If you're interested in the first book, Sandman Slim, check out Free Fridays at Barnes & Noble's book club. You can click here for a free electronic copy, which also includes an excerpt to Kill the Dead. Can't get much better than that, can it?

Review style: There's actually not a whole lot I want to talk about, save for comparing this to the current urban fantasy trend (aka, Buffy-Lit) and why this is a breath of fresh air for some urban fantasy readers. I'll talk about how this works as a sequel, and then nitpick a few issues. Oh, and zombies. We'll talk zombies. No spoilers, so feel free to read the full review at my LJ. As always, comments and discussion are most welcome. :)

REVIEW: Richard Kadrey's KILL THE DEAD

Happy Reading!


Book club selections @ calico_reaction. Hop on over! We'd love to have you!

October: Feed by Mira Grant
November: The Hundred Thousand Kingdoms by N.K. Jemisin
December: Under Heaven by Guy Gavriel Kay
Saturday, September 18th, 2010
1:27 pm
The Strain by Guillermo Del Toro and Chuck Hogan
The Blurb On The Back:

In one week, Manhattan could be gone.

In four weeks, the country.

In eight weeks ... the world.

At New York’s JFK Airport an arriving Boeing 777 taxis along a runway and suddenly stops dead. All the blinds have been drawn, all communications channels have mysteriously gone quiet. Dr Ephraim Goodweather – head of a rapid-response team investigating biological threats – boards the darkened plane ... and what he finds makes his blood run cold.

Meanwhile, in a pawnshop in Spanish Harlem, aged Holocaust survivor Abraham Setrakian knows that the war he has been dreading his entire life is finally here.

Before the next sundown Eph and Setrakian must undertake the ultimate fight for survival. A terrifying contagion has come to the unsuspecting city – hungry, merciless, lethal ... vampiric?

The Review (Cut For Spoilers):Collapse )

The Verdict:

There isn’t anything particularly new here with regard to vampirism, but it is good to see them cast as villains for a change. The characters are little more than stereotypes and there’s a lot of repetition with regard to portrayal of symptoms and transformation, but the action is fast moving and the book ends with an interesting scenario that makes me want to read the sequel. It’s not classic horror, but it’s entertaining enough for a few hours.

Cross-posted to books, bookworming, and bookworming.
Tuesday, September 7th, 2010
10:49 pm
Let The Right One In by John Ajvide Lindqvist
The Blurb On The Back:

Twelve-year-old Oskar is an outsider; bullied at school, dreaming about his absentee father, bored with life on a dreary housing estate. One evening he meets the mysterious Eli. As a romance blossoms between them, Oskar discovers Eli’s dark secret – she is a 200 year old vampire, forever frozen in childhood, and condemned to live on a diet of fresh blood.

Now a major feature film, Let The Right One In is a disturbing and brilliant reworking of the vampire legend, and a deeply moving fable about rejection, friendship and loyalty.

The Review (Cut For Spoilers):Collapse )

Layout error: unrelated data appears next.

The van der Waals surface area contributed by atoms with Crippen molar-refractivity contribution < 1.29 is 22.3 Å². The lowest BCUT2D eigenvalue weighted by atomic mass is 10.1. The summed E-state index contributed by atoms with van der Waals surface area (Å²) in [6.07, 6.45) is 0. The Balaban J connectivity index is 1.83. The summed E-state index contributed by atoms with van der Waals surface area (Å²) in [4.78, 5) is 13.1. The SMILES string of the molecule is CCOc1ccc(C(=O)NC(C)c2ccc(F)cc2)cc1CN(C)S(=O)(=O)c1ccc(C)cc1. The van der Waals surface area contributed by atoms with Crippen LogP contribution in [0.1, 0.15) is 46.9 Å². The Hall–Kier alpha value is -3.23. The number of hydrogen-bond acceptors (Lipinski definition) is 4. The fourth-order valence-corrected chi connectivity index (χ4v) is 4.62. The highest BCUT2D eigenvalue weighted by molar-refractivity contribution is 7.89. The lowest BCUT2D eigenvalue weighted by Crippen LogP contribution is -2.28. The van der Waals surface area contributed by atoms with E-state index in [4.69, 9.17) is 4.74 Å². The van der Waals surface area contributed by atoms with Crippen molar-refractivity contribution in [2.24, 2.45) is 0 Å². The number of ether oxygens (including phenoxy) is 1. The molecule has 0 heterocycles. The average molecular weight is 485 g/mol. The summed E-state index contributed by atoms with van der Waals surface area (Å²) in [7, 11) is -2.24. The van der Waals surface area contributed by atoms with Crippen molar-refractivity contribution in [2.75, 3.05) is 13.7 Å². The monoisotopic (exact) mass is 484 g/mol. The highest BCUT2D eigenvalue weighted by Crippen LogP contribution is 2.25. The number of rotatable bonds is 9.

The Verdict:

A tense, chilling horror novel with a core central relationship between the two central characters that’s subtly portrayed and open to interpretation, this is a brilliant an absorbing read and holds surprises even if you are already familiar with the movie adaptation.

Cross-posted to books, bookworming and bookish.
Sunday, September 5th, 2010
2:33 pm
Day By Day Armageddon: Beyond Exile by J. L. Bourne
The Blurb On The Back:

Armies of undead have risen up across the U.S. and around the globe: there is no safe haven from the diseased corpses hungering for human flesh. But in the heat of a Texas wasteland, a small band of survivors attempt to counter the millions closing in around them.


Day by day, the handwritten journal entries of one man caught in a worldwide cataclysm capture the desperation – and the will to survive – as he joins forces with a handful of refugees to battle soulless enemies both human and inhuman from inside an abandoned strategic missile facility.


The Review (Cut For Spoilers):Collapse )

The Verdict:

Although there isn’t a huge amount of emotional depth to the story and the plot is a simple one, this is an absorbing story of survival against incredible odds and the author’s military background gives it great credibility. With the book’s climax promising a switch of location to China and a hunt for the cause of the outbreak in the concluding volume of this trilogy, I will definitely be tuning in to see how things turn out for the unnamed hero.

Thanks to Simon & Schuster for the free copy of this book.

Cross-posted to books, bookworming, booky_talk and bookish.
Friday, August 27th, 2010
11:45 am
Apexology: Horror at DriveThruHorror.com
1. The study of literature-based artifacts left by the authors and editors of Apex Publications, particularly dark or horrific stories.
2. An anthology of horror containing disturbing, dark imagery and twisted fiction.

Contained within are twenty-one stories to showcase the unique talents that Apex has published and employed in the past five years. Apexology: Horror contains work from two Campbell Award winners, a Hollywood screenwriter, a NYT Bestselling Author, Nebula and Hugo nominees, Stoker Award winners, and Mari Adkins!

Get a taste of some of the best Apex has to offer. Study Apexology: Horror.

This is a digital only release, available now at DriveThruHorror.com.